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A black stone among white marbles

Kancha Ilaiah

kancha_ilaiah_copy_copy_copy_copy_copy_copy_copyI am among the millions who live a life without a birthday. October 5, 1952 is what my school recorded as my birthday; beyond this, I am as yet unclear of it all. As I retire this month from Osmania University, where I studied, researched and taught over a period of 38 years, it may be of some value to now tell the story of Osmania and of mine.

Osmania is an old village-like university established by Osman Ali Khan in 1918. He did that at a time when millions of Telanganites didn’t know who their ruler was and what a university would be. The first and deepest impression of the imposing Arts College building that was built with marble brought here from abroad is still fresh in my memory. I first saw it, and also the imposing portrait of Osman Ali Khan in the library building, as I came to take the entrance test for MA. It was in 1974.

Like many others, I was also a victim of the 1969 Telangana agitation and the mass copying that accompanied it. But for the newly introduced entrance, where no copying was allowed, I would not have got a seat in this university. When I first saw the Arts college, the building looked amazing. But when I saw the portrait of the man who built that, I was further surprised. He looked as dark as I was, carrying the innocence of the region on his face. He was said to be a scholar in his own right.

Those were the days of the militant Naxalite movement. Naturally, those of us who came from the oppressed communities preferred the radical left-wing student organisation, the Progressive Democratic Students Union, to the rightwing Akhil Bharatiya Vidhyarthi Parishad. Our slogan was ‘Study and Struggle’. Their slogan was ‘Vandemataram.’

Till the Emergency was imposed on June 26, 1975, the Naxalbari ‘Spring Thunder’ was ringing in our years. Many in our circles took the ‘study’ part of the slogan as moralistic, and the ‘struggle’ part as being a more serious pursuit. One of the revolutionary songs my friends used to sing at every meeting was Nee Gori Kadatham Kodako Nizam Sarkaroda (O Bloody Nizam, we will kill you, and build a tomb). The right wing students used to circulate funny stories about his evil deeds. What I realised later was that he was a man of vision and held dreams of modern education.

We were under the illusion that the Naxalite movement would liberate the villages, encircle the cities and finally the New Democratic State will be established. Mao would, then, become our chairman also.

Quite funnily, the emergency, which we hated all long, became our classroom conductor. Some radicals went underground, a few were killed in encounters, but some of us turned to serious study. I was one of the beneficiaries of the timid side of Marxism which used to insist that study at least when you cannot struggle. The atmosphere was mediocre, with slogans and songs all around. If there was any writer, he/she would write some poems about the power of the gun and the flow of blood. English was meant for the classroom and Telugu for revolution. I was fortunate enough to get out of that dogma slowly as I became a teacher in that very marble building.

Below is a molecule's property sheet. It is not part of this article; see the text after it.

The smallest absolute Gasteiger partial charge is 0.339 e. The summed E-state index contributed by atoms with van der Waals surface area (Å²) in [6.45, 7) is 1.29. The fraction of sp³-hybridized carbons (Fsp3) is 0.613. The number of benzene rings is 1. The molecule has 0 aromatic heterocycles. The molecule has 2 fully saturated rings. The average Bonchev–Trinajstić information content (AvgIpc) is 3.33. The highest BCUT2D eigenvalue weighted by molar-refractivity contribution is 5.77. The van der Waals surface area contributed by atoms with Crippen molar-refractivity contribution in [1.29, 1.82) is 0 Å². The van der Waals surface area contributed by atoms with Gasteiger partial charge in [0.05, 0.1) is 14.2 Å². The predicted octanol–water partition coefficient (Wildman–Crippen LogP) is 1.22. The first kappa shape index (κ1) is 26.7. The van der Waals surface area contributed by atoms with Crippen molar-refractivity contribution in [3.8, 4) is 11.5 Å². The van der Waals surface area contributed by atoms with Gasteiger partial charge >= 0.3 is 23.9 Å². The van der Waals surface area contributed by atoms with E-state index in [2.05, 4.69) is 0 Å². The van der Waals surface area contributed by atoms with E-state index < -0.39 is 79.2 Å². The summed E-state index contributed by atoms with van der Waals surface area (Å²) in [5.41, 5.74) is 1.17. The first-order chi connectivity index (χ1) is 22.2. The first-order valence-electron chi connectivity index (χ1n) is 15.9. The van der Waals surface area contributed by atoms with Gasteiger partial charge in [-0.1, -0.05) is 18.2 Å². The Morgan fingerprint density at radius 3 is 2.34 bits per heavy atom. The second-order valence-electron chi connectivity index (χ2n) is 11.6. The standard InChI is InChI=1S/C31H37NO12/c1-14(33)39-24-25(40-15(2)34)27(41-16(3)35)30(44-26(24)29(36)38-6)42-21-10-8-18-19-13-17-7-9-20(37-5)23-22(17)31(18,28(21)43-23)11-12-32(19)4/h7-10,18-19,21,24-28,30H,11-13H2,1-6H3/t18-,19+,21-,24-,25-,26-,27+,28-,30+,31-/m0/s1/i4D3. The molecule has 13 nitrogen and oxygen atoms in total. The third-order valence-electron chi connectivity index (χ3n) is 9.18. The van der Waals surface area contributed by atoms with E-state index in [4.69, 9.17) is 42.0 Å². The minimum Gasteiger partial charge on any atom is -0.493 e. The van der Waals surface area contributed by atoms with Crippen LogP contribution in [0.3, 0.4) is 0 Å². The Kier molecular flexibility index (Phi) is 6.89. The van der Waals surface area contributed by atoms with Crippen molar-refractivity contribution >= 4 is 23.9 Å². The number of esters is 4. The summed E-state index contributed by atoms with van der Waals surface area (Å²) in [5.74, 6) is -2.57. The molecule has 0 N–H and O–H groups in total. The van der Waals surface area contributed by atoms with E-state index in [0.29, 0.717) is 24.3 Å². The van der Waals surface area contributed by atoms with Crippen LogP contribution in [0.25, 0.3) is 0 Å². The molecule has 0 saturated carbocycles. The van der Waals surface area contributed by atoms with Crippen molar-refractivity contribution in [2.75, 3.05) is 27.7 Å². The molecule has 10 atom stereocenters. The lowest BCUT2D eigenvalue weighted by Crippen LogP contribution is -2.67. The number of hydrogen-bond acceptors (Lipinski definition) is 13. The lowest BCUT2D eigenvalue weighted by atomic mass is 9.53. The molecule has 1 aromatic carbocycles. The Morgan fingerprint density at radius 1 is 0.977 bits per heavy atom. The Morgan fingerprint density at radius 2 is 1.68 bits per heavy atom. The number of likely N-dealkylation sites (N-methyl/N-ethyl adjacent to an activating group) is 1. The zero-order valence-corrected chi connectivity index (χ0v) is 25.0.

Over the years, I formulated a slogan of my own life, “Read, Write and Fight”. The first two parts of the slogan were alien to our lifestyle, family and caste history. On the home front, we never knew what reading and writing were. Fighting was part of our house, street and village. But my new slogan needed to be executed first at a personal level, going beyond what is required of the professional reading and writing. I tried, therefore, to expand my personal reading and writing with a methodology of my own: combining the “academic” and the “popular.” The environment of Osmania was not known for that. Along with that, I could turn the classroom a creative zone.

Somewhere I had read that Dr Sarvepalli Radhakrishnan once visited the Arts College building and remarked, “This marble building so far did not produce an academic marble.” I was also told that he had no appreciation for the Nizam. For him, an ‘academic marble’ would be one that engraves his philosophical image of India.

I chose to be a black stone among white marbles that wrote the Indian philosophical history upside down. I became a buffalo scholar loving English and living in it day and night. Fortunately, the powers that ruled the university never interfered with my independent pursuit of knowledge, except once when they gave a letter, asking me to observe some limits while writing.

I loved the university’s rural environment. I could easily shift the methodology of discourse from ‘writing a book from other books,’ or writing about militant movements — Telangana Armed Struggle, Naxalbari etc — to writing the philosophy of a people’s day-to-day life. There was this moribund academic view that masses do not have a philosophy of their own. In a way, I proved they have. The borrowed wisdom (from the West) was that either a metaphysical realm or a materialist realm could engage with the philosophy of social science. I came to the conclusion that even the Indian illiterate lower caste masses produce knowledge around ‘Spiritual Materialism’ within their productive field.

While leaving the university, I must say I did my job. I am neither happy nor unhappy. Any university can produce a serious thought only when the ideas that got generated by one generation of scholars are improved, modified and advanced by the next generation. I hope the process will continue.


[Courtesy: Deccan Chronicle, October 1, 2012]

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